Canadian Rockies by rail

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Canadian Rockies by rail

History Colorado explores the West, up north
Larger than Central Park in New York City, Vancouver’s Stanley Park is a 1,000-acre, remnant West Coast rain forest complete with First Nations totem poles, 17 miles of trails and half a million red cedar, Douglas fir and hemlock trees.
Three Canadian Mounties wear their traditional apple-red coats at the Calgary Stampede. A historic law enforcement tradition, the presence of the Mounties meant a significant difference between the history of the Canadian West and American West.
Televised nationally, the famous chuckwagon races at the Calgary Stampede are one of the most popular evening events. Grandstand seats sell out.
First Nations peoples have been a part of the Calgary Stampede since 1912. This year, 26 teepees were set up at the Elbow River Camp providing a place of quiet and peace amid the boisterous Stampede.
Vintage restored tractors from across Western Canada compete in a noisy but fun tractor pull at the Calgary Stampede.
Two days on the Rocky Mountaineer meant History Colorado Tours & Treks travelers saw fabulous scenery through the vistadome ceiling and railroad car’s full-length windows.
Canadian indigenous peoples have their own distinctive crafts including Blackfoot (Siksika, Piikani and Kainai) beadwork.
Vancouver, British Columbia’s dynamic, ever-changing skyline is a direct result of billions of dollars of Asian trade that flows through the city’s ports. For half of the city’s residents, English is not their native language.
History Colorado’s Tours & Treks brings Denver residents across the state, region and, for the first time, on international travel. Members enjoy discounts on travel packages and posing for group photos.
The Fairmont Chateau Lake Louise is one of the large historic hotels built by the Canadian Pacific Railroad to encourage long tourist stays. In the early 1900s, the railroad even imported Swiss mountain guides so visitors could spend weeks safely climbing Canadian glaciers and peaks.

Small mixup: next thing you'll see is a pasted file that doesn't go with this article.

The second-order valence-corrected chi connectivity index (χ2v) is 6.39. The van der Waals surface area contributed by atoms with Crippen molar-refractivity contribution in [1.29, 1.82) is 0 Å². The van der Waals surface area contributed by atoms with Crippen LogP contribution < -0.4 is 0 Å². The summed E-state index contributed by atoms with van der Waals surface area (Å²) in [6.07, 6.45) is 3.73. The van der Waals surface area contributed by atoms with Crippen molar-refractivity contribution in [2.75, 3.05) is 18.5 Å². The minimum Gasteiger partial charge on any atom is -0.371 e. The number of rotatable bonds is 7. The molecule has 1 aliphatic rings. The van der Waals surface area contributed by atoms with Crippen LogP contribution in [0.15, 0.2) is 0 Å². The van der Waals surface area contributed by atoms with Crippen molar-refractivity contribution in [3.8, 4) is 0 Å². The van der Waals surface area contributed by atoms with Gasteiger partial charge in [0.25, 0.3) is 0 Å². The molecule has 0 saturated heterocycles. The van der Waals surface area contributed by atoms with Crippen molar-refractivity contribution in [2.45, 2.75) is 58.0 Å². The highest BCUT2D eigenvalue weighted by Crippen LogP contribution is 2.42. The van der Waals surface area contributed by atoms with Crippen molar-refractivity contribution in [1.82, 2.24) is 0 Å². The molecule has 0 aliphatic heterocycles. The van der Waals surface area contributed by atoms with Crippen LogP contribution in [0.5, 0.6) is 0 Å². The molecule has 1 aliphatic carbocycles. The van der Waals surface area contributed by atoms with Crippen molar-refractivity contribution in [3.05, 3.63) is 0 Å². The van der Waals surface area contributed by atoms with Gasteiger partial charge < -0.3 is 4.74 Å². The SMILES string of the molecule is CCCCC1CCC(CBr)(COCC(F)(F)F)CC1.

Vancouver’s China Town, like its Gastown, is a thriving ethnic community and neighborhood in this bustling West Coast city.
Larger than Central Park in New York, Vancouver’s Stanley Park is a 1,000-acre, remnant West Coast rain forest complete with First Nations totem poles, 17 miles of trails, and half a million red cedar, Douglas Fir and hemlock trees.

Canadian Rockies by rail

Larger than Central Park in New York City, Vancouver’s Stanley Park is a 1,000-acre, remnant West Coast rain forest complete with First Nations totem poles, 17 miles of trails and half a million red cedar, Douglas fir and hemlock trees.
Three Canadian Mounties wear their traditional apple-red coats at the Calgary Stampede. A historic law enforcement tradition, the presence of the Mounties meant a significant difference between the history of the Canadian West and American West.
Televised nationally, the famous chuckwagon races at the Calgary Stampede are one of the most popular evening events. Grandstand seats sell out.
First Nations peoples have been a part of the Calgary Stampede since 1912. This year, 26 teepees were set up at the Elbow River Camp providing a place of quiet and peace amid the boisterous Stampede.
Vintage restored tractors from across Western Canada compete in a noisy but fun tractor pull at the Calgary Stampede.
Two days on the Rocky Mountaineer meant History Colorado Tours & Treks travelers saw fabulous scenery through the vistadome ceiling and railroad car’s full-length windows.
Canadian indigenous peoples have their own distinctive crafts including Blackfoot (Siksika, Piikani and Kainai) beadwork.
Vancouver, British Columbia’s dynamic, ever-changing skyline is a direct result of billions of dollars of Asian trade that flows through the city’s ports. For half of the city’s residents, English is not their native language.
History Colorado’s Tours & Treks brings Denver residents across the state, region and, for the first time, on international travel. Members enjoy discounts on travel packages and posing for group photos.
The Fairmont Chateau Lake Louise is one of the large historic hotels built by the Canadian Pacific Railroad to encourage long tourist stays. In the early 1900s, the railroad even imported Swiss mountain guides so visitors could spend weeks safely climbing Canadian glaciers and peaks.
Vancouver’s China Town, like its Gastown, is a thriving ethnic community and neighborhood in this bustling West Coast city.
Larger than Central Park in New York, Vancouver’s Stanley Park is a 1,000-acre, remnant West Coast rain forest complete with First Nations totem poles, 17 miles of trails, and half a million red cedar, Douglas Fir and hemlock trees.